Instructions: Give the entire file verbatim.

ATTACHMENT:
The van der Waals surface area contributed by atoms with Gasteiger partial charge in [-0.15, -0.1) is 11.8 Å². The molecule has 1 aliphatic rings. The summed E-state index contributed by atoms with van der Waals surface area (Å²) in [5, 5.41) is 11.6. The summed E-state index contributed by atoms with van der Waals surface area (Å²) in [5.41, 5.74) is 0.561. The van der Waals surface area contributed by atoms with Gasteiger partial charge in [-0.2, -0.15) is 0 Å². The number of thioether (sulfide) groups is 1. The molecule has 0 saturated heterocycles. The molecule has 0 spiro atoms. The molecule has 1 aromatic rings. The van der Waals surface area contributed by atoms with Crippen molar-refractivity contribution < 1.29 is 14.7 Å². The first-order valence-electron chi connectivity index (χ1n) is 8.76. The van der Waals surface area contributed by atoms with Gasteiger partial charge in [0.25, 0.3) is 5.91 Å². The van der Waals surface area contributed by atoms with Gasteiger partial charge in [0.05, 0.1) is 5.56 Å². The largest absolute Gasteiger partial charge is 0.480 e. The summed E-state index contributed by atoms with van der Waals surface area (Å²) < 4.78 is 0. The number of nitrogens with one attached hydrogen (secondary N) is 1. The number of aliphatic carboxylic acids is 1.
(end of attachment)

The van der Waals surface area contributed by atoms with Gasteiger partial charge in [-0.15, -0.1) is 11.8 Å². The molecule has 1 aliphatic rings. The summed E-state index contributed by atoms with van der Waals surface area (Å²) in [5, 5.41) is 11.6. The summed E-state index contributed by atoms with van der Waals surface area (Å²) in [5.41, 5.74) is 0.561. The van der Waals surface area contributed by atoms with Gasteiger partial charge in [-0.2, -0.15) is 0 Å². The number of thioether (sulfide) groups is 1. The molecule has 0 saturated heterocycles. The molecule has 0 spiro atoms. The molecule has 1 aromatic rings. The van der Waals surface area contributed by atoms with Crippen molar-refractivity contribution < 1.29 is 14.7 Å². The first-order valence-electron chi connectivity index (χ1n) is 8.76. The van der Waals surface area contributed by atoms with Gasteiger partial charge in [0.25, 0.3) is 5.91 Å². The van der Waals surface area contributed by atoms with Gasteiger partial charge in [0.05, 0.1) is 5.56 Å². The largest absolute Gasteiger partial charge is 0.480 e. The summed E-state index contributed by atoms with van der Waals surface area (Å²) < 4.78 is 0. The number of nitrogens with one attached hydrogen (secondary N) is 1. The number of aliphatic carboxylic acids is 1.